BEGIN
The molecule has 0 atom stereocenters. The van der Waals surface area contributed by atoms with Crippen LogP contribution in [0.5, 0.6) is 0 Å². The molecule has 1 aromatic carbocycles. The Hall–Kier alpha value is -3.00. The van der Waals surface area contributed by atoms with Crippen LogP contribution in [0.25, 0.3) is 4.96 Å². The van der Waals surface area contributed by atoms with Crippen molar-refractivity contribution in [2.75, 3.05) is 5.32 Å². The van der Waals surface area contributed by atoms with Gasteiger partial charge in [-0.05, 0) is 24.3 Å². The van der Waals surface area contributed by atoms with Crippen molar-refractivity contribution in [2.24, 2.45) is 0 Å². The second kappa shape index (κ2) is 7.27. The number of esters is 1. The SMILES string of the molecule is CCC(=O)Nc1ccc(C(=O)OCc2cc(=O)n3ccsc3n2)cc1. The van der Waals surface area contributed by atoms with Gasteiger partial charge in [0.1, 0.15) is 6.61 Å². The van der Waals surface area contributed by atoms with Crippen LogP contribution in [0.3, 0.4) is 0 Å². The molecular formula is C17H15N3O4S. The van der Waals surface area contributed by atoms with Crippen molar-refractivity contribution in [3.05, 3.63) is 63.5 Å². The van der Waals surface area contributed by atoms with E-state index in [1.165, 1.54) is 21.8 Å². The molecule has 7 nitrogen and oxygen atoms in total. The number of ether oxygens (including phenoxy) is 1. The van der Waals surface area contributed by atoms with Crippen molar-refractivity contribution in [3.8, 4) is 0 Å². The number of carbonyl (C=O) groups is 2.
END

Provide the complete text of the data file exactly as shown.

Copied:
The molecule has 0 atom stereocenters. The van der Waals surface area contributed by atoms with Crippen LogP contribution in [0.5, 0.6) is 0 Å². The molecule has 1 aromatic carbocycles. The Hall–Kier alpha value is -3.00. The van der Waals surface area contributed by atoms with Crippen LogP contribution in [0.25, 0.3) is 4.96 Å². The van der Waals surface area contributed by atoms with Crippen molar-refractivity contribution in [2.75, 3.05) is 5.32 Å². The van der Waals surface area contributed by atoms with Gasteiger partial charge in [-0.05, 0) is 24.3 Å². The van der Waals surface area contributed by atoms with Crippen molar-refractivity contribution in [2.24, 2.45) is 0 Å². The second kappa shape index (κ2) is 7.27. The number of esters is 1. The SMILES string of the molecule is CCC(=O)Nc1ccc(C(=O)OCc2cc(=O)n3ccsc3n2)cc1. The van der Waals surface area contributed by atoms with Gasteiger partial charge in [0.1, 0.15) is 6.61 Å². The van der Waals surface area contributed by atoms with Crippen LogP contribution in [0.3, 0.4) is 0 Å². The molecular formula is C17H15N3O4S. The van der Waals surface area contributed by atoms with Crippen molar-refractivity contribution in [3.05, 3.63) is 63.5 Å². The van der Waals surface area contributed by atoms with E-state index in [1.165, 1.54) is 21.8 Å². The molecule has 7 nitrogen and oxygen atoms in total. The number of ether oxygens (including phenoxy) is 1. The van der Waals surface area contributed by atoms with Crippen molar-refractivity contribution in [3.8, 4) is 0 Å². The number of carbonyl (C=O) groups is 2.